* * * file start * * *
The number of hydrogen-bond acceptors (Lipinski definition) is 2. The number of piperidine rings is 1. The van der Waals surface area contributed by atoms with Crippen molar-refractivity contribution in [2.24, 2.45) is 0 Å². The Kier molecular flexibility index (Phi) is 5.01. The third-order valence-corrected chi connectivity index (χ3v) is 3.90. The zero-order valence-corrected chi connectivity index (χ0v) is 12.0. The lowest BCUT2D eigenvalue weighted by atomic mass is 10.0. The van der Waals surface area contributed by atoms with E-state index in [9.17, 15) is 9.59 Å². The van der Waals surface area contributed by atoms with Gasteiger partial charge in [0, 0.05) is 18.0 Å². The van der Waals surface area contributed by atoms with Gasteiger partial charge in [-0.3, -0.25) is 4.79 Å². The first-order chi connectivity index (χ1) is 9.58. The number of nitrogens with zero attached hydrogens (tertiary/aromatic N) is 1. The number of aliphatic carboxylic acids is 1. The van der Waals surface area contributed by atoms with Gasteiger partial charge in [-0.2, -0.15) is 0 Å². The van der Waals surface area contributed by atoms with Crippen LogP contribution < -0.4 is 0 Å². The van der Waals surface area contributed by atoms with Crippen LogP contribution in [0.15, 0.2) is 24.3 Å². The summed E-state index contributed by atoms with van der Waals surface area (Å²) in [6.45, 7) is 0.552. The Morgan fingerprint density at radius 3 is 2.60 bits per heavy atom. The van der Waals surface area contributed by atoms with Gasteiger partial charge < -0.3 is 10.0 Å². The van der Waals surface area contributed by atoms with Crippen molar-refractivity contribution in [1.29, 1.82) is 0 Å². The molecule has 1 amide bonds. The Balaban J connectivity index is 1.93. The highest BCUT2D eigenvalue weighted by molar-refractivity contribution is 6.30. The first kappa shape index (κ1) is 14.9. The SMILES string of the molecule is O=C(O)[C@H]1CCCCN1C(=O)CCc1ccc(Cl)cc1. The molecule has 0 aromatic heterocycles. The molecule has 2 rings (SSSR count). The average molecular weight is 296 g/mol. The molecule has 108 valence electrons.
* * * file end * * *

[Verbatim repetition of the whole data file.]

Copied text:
The number of hydrogen-bond acceptors (Lipinski definition) is 2. The number of piperidine rings is 1. The van der Waals surface area contributed by atoms with Crippen molar-refractivity contribution in [2.24, 2.45) is 0 Å². The Kier molecular flexibility index (Phi) is 5.01. The third-order valence-corrected chi connectivity index (χ3v) is 3.90. The zero-order valence-corrected chi connectivity index (χ0v) is 12.0. The lowest BCUT2D eigenvalue weighted by atomic mass is 10.0. The van der Waals surface area contributed by atoms with E-state index in [9.17, 15) is 9.59 Å². The van der Waals surface area contributed by atoms with Gasteiger partial charge in [0, 0.05) is 18.0 Å². The van der Waals surface area contributed by atoms with Gasteiger partial charge in [-0.3, -0.25) is 4.79 Å². The first-order chi connectivity index (χ1) is 9.58. The number of nitrogens with zero attached hydrogens (tertiary/aromatic N) is 1. The number of aliphatic carboxylic acids is 1. The van der Waals surface area contributed by atoms with Gasteiger partial charge in [-0.2, -0.15) is 0 Å². The van der Waals surface area contributed by atoms with Crippen LogP contribution < -0.4 is 0 Å². The van der Waals surface area contributed by atoms with Crippen LogP contribution in [0.15, 0.2) is 24.3 Å². The summed E-state index contributed by atoms with van der Waals surface area (Å²) in [6.45, 7) is 0.552. The Morgan fingerprint density at radius 3 is 2.60 bits per heavy atom. The van der Waals surface area contributed by atoms with Gasteiger partial charge < -0.3 is 10.0 Å². The van der Waals surface area contributed by atoms with Crippen molar-refractivity contribution in [1.29, 1.82) is 0 Å². The molecule has 1 amide bonds. The Balaban J connectivity index is 1.93. The highest BCUT2D eigenvalue weighted by molar-refractivity contribution is 6.30. The first kappa shape index (κ1) is 14.9. The SMILES string of the molecule is O=C(O)[C@H]1CCCCN1C(=O)CCc1ccc(Cl)cc1. The molecule has 0 aromatic heterocycles. The molecule has 2 rings (SSSR count). The average molecular weight is 296 g/mol. The molecule has 108 valence electrons.